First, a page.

Students with the Niitsitapi club at Crowther Memorial Junior High School in Strathmore put their best foot forward during a walk to end gender-based violence against Indigenous peoples.

Linda Tucker, the Principal of the school says the group meets weekly and at the beginning of the year they talk about what initiatives they want to support.

The Moose Hide Campaign was an initiative that was picked front and centre for the school.

"The kiddos event wanted to make posters and they handed out moose hide pins for students and staff to wear."

Tucker added that it's important to bring awareness to gender-based violence, "We deeply appreciate being part of those conversations in terms of education and awareness and support."

Willie Poll, the Director of Education with the campaign, says walks will be happening all across the country on Thursday to raise awareness for the cause.

The initiative was started by father and daughter duo Paul and Raven Lacerte.

They were out hunting on traditional lands which fall right beside the Highway of Tears and according to Poll, the area has a high concentration of Missing and Murdered Indigenous Women and Girls.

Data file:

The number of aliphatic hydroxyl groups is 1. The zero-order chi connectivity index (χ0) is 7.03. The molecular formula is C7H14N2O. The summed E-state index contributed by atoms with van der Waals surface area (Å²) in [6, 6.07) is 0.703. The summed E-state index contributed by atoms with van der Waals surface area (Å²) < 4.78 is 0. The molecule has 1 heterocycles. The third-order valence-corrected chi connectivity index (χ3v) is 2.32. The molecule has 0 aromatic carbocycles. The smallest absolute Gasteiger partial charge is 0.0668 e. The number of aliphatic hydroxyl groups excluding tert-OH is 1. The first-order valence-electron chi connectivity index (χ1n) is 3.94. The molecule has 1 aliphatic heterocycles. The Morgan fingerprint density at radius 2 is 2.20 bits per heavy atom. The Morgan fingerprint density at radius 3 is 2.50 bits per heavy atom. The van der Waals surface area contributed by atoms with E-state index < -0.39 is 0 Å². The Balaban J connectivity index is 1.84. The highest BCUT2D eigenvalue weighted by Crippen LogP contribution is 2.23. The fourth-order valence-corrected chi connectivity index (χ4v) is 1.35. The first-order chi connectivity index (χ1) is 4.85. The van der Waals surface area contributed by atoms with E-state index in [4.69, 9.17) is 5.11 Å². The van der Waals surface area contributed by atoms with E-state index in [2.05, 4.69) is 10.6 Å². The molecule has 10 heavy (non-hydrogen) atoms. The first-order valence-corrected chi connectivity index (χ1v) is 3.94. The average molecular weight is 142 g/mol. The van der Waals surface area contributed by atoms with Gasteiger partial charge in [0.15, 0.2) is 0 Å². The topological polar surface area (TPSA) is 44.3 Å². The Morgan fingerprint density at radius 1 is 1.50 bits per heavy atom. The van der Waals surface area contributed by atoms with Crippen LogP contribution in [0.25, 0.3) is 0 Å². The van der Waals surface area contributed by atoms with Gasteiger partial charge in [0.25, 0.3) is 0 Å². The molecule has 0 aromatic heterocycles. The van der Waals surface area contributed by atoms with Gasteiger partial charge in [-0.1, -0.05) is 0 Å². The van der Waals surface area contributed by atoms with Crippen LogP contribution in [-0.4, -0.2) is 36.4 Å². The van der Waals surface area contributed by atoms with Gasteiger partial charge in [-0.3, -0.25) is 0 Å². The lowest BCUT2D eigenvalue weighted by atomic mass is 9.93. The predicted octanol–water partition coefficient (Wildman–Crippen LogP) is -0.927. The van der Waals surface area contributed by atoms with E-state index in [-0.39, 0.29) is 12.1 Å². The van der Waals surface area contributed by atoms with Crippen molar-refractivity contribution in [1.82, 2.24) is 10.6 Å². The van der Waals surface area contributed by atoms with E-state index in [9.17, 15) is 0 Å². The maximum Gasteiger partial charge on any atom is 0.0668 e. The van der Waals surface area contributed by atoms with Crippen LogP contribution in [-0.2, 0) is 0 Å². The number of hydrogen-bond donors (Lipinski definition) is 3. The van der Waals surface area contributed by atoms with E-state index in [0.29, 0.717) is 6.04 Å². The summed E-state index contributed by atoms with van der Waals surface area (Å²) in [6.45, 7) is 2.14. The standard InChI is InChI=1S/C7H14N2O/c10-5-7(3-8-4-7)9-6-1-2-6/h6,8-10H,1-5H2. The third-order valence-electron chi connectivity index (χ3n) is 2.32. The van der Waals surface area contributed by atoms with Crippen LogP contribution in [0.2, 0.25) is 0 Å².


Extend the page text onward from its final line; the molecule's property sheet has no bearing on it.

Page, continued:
"When they got the moose that day it was a huge sign of medicine, and they took it home and worked with it and they hand cut it into squares. They handed them out with cards that asked people to wear the moose hide pin and to stand up against violence."

Over the last 12 years the campaign has handed out over 6 million pins.

"We're currently in every corner of Turtle Island. From the east coast from Newfoundland to Prince Edward Island, to Nunavut, to the Northwest Territories, British Columbia, to Alberta. We're absolutely everywhere."

Poll says over 300,000 youth have already registered across Canada to take part in Thursday's walks.

"I know how powerful the next generation is and so, it's absolutely beautiful and I'm so, so proud of them."

Total registrations are sitting at around half a million for walks around the country.